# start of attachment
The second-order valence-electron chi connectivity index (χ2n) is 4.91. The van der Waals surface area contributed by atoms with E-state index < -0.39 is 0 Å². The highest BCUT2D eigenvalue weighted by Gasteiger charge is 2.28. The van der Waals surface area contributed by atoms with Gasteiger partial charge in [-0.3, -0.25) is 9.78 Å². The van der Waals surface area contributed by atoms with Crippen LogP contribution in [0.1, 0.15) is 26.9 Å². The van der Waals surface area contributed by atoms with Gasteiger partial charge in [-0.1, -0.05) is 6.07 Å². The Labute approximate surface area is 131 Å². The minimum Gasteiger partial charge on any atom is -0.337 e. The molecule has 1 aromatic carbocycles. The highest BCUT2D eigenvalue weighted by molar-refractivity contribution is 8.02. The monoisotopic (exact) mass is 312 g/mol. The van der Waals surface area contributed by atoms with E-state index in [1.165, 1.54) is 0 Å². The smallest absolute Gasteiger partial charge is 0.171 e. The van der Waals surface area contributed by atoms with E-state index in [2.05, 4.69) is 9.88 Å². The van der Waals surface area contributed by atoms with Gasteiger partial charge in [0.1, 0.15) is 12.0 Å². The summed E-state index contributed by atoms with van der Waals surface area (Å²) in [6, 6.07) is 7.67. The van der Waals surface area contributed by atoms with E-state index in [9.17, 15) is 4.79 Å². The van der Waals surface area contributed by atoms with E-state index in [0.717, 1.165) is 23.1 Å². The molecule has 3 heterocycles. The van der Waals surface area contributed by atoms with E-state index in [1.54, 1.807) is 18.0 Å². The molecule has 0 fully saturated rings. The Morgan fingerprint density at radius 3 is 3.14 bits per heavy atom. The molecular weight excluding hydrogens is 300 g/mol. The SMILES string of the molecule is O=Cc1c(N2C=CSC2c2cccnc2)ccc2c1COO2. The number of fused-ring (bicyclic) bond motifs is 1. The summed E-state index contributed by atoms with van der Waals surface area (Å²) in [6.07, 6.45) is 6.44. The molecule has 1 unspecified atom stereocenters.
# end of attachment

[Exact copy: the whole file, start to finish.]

The second-order valence-electron chi connectivity index (χ2n) is 4.91. The van der Waals surface area contributed by atoms with E-state index < -0.39 is 0 Å². The highest BCUT2D eigenvalue weighted by Gasteiger charge is 2.28. The van der Waals surface area contributed by atoms with Gasteiger partial charge in [-0.3, -0.25) is 9.78 Å². The van der Waals surface area contributed by atoms with Crippen LogP contribution in [0.1, 0.15) is 26.9 Å². The van der Waals surface area contributed by atoms with Gasteiger partial charge in [-0.1, -0.05) is 6.07 Å². The Labute approximate surface area is 131 Å². The minimum Gasteiger partial charge on any atom is -0.337 e. The molecule has 1 aromatic carbocycles. The highest BCUT2D eigenvalue weighted by molar-refractivity contribution is 8.02. The monoisotopic (exact) mass is 312 g/mol. The van der Waals surface area contributed by atoms with E-state index in [1.165, 1.54) is 0 Å². The smallest absolute Gasteiger partial charge is 0.171 e. The van der Waals surface area contributed by atoms with E-state index in [2.05, 4.69) is 9.88 Å². The van der Waals surface area contributed by atoms with Gasteiger partial charge in [0.1, 0.15) is 12.0 Å². The summed E-state index contributed by atoms with van der Waals surface area (Å²) in [6, 6.07) is 7.67. The van der Waals surface area contributed by atoms with E-state index in [9.17, 15) is 4.79 Å². The van der Waals surface area contributed by atoms with E-state index in [0.717, 1.165) is 23.1 Å². The molecule has 3 heterocycles. The van der Waals surface area contributed by atoms with E-state index in [1.54, 1.807) is 18.0 Å². The molecule has 0 fully saturated rings. The Morgan fingerprint density at radius 3 is 3.14 bits per heavy atom. The molecular weight excluding hydrogens is 300 g/mol. The SMILES string of the molecule is O=Cc1c(N2C=CSC2c2cccnc2)ccc2c1COO2. The number of fused-ring (bicyclic) bond motifs is 1. The summed E-state index contributed by atoms with van der Waals surface area (Å²) in [6.07, 6.45) is 6.44. The molecule has 1 unspecified atom stereocenters.